| even work, be manufacturable or be affordable. Therefore, mediocrity
| is often selected over the next big thing on the horizon. Where the
| committee draws the line is often even more conservative. As I
| previously mentioned, the IETF won't even accept an RFC for anything
| does does not have at least 2 working implimentations.
If they can't tell whether the technology will work, they shouldn't be
on the committee. Apparently the people sent to these committees are
not the engineers doing real R&D.
|>So basically, it sounds like the 802.11 group was stuck in a vicious
|>circle and the telco group decided to get out of it.
| Actually, there were far worse problems. One particular major
| manufacturer decided that it was in their best interest to maintain
| their propietary product position and did their best to derrail the
| voting. It was so bad that a few vendors got together and formed the
| HomeRF Alliance in the hope that they could get something together
| before the IEEE came to a decision. It didn't fly, mostly because
| HomeRF used FHSS which the FCC intentionally crippled to insure the
| predominance of the IEEE specification. There were other horror
| stories I don't wanna detail. To their credit, the committee members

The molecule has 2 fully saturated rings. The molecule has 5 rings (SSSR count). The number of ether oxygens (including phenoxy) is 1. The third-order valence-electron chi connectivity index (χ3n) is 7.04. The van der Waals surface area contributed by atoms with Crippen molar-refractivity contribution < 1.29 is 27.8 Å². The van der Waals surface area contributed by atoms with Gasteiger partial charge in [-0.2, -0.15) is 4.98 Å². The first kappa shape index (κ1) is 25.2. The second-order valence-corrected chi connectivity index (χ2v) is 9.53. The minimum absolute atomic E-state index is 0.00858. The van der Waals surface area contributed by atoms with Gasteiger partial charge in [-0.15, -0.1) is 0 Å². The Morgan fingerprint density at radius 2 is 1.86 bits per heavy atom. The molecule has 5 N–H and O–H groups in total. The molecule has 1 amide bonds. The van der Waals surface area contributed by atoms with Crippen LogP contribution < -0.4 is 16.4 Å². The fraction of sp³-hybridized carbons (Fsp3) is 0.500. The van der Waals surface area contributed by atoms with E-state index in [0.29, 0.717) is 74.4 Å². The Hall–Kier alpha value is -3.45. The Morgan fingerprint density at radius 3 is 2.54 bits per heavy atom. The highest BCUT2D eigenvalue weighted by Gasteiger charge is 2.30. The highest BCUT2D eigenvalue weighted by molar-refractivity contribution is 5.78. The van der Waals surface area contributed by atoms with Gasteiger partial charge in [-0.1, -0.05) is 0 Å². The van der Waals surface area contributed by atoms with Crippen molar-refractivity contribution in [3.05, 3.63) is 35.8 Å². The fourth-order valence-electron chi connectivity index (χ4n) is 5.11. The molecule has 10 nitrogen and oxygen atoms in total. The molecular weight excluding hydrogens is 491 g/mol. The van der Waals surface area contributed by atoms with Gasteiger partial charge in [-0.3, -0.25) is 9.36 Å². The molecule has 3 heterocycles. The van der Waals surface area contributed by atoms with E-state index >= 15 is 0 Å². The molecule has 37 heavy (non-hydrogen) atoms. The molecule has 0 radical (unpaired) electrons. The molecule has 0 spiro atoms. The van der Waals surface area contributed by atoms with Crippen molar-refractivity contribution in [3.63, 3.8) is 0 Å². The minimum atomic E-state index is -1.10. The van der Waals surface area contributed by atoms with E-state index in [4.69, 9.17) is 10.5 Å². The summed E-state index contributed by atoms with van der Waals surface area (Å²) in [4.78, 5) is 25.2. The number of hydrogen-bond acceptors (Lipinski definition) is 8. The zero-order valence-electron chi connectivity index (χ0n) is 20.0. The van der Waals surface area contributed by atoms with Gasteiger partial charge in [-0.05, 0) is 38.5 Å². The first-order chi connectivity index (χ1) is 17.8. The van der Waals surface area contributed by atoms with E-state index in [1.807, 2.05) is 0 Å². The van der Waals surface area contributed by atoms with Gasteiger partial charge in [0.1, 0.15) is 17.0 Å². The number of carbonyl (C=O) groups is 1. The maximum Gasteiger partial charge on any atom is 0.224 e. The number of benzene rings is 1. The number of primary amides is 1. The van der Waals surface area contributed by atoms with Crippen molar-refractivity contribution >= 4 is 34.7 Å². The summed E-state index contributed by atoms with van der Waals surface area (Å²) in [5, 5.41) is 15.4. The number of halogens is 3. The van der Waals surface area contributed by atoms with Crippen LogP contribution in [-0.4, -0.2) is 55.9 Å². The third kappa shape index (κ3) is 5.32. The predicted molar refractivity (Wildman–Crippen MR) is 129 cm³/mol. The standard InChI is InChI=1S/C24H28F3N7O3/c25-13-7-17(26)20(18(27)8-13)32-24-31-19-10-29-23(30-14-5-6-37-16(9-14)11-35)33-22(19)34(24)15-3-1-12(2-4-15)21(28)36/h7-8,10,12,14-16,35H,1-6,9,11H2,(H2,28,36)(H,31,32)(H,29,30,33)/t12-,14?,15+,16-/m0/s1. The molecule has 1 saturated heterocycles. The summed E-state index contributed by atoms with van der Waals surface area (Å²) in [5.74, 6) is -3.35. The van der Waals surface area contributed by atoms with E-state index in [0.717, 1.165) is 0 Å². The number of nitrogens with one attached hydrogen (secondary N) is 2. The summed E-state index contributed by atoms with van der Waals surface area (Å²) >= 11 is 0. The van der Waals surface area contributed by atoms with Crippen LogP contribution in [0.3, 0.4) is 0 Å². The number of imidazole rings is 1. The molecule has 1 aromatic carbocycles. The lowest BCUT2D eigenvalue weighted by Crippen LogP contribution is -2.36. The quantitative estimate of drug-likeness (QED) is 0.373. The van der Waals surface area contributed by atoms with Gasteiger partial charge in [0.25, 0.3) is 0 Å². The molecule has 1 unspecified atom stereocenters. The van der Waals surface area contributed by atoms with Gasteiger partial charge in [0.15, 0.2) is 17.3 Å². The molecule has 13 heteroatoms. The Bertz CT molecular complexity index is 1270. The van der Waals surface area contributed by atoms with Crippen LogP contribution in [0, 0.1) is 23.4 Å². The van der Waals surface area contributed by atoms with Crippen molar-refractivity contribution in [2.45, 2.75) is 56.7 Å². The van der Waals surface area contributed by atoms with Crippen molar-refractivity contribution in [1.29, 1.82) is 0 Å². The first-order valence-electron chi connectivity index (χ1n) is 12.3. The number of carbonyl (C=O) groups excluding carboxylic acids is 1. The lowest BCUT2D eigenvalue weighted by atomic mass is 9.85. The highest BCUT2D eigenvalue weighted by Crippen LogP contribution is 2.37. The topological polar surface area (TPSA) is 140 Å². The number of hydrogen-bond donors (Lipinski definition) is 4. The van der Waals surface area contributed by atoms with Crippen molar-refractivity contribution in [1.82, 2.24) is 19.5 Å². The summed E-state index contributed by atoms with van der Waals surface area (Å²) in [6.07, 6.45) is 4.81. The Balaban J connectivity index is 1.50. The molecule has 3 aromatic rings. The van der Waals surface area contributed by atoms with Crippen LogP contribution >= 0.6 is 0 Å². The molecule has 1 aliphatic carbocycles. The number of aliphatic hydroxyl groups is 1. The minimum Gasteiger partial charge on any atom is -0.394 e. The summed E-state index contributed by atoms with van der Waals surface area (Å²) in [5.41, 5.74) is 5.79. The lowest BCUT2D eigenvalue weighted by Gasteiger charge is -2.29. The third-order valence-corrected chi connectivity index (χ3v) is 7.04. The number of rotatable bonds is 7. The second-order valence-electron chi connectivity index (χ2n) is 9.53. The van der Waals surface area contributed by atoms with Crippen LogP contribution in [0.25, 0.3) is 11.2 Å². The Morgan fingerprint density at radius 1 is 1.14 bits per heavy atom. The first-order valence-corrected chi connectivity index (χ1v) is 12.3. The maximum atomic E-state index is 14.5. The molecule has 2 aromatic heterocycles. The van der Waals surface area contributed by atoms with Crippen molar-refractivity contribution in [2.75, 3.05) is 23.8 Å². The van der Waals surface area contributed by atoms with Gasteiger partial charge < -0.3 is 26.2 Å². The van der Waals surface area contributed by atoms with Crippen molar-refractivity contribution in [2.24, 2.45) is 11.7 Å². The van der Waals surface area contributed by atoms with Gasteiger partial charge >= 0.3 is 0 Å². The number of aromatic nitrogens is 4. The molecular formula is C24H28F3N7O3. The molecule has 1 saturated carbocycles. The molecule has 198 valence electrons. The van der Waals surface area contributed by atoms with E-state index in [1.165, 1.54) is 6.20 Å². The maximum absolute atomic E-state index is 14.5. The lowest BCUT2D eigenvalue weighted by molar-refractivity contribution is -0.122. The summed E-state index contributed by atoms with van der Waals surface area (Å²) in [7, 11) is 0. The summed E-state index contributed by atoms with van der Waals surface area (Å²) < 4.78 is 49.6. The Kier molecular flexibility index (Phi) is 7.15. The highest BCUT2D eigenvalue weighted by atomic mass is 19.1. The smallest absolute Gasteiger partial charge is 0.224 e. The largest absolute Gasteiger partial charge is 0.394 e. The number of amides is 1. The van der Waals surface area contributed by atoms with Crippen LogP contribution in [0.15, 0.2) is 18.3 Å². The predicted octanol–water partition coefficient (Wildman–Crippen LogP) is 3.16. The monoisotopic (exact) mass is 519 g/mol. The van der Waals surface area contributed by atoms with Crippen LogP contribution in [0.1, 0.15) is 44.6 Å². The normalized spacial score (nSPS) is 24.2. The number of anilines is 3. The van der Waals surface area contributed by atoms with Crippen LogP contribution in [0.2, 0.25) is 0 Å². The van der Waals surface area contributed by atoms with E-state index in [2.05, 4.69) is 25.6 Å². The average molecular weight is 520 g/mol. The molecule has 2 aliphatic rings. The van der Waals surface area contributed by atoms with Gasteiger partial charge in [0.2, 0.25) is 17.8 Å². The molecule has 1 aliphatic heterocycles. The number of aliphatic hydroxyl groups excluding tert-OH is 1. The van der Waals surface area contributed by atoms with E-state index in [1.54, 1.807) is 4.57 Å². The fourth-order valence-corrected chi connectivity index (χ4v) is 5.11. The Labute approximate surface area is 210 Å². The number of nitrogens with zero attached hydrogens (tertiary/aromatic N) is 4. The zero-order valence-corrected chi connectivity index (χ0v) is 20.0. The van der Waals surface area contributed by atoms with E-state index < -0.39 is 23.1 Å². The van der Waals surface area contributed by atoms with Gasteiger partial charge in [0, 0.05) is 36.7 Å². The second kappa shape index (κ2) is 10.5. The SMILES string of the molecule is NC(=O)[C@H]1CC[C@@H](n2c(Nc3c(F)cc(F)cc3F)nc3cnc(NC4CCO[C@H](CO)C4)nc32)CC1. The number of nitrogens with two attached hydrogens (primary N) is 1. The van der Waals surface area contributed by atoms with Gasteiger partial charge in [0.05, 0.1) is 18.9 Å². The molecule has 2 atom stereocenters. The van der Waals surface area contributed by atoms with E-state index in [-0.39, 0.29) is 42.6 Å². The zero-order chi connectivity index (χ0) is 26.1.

| continued forward without the malcontents and eventually ironed out a
| standard. No vicious circle anywhere in sight.
The set of manufacturers whose technology will be used, and the set of
manufacturers having voting power, should be disjoint sets.
|>In 1996 I had no interest in doing wireless. I was doing other things.
| So was I. I got involved in about 1997 or 98. The original
| complaints were "why is this thing so complicated"? Now days, it's
| "why didn't they throw in more than just the kitchen sink". Sigh.
It really would not have been that hard to make a wireless standard
just to do the basic talking, and then let other standards go from
there to create topology on top of it.
|>But I do think it is not outside of reason to ask for _every_ wireless
|>device in a home or small office to be able to communicate with _every_
|>other device there, when it has traffic specifically for it.
| That's what ad-hoc (peer to peer) wireless networking mode is suppose
| to address. There are no access points. Every bridge radio is a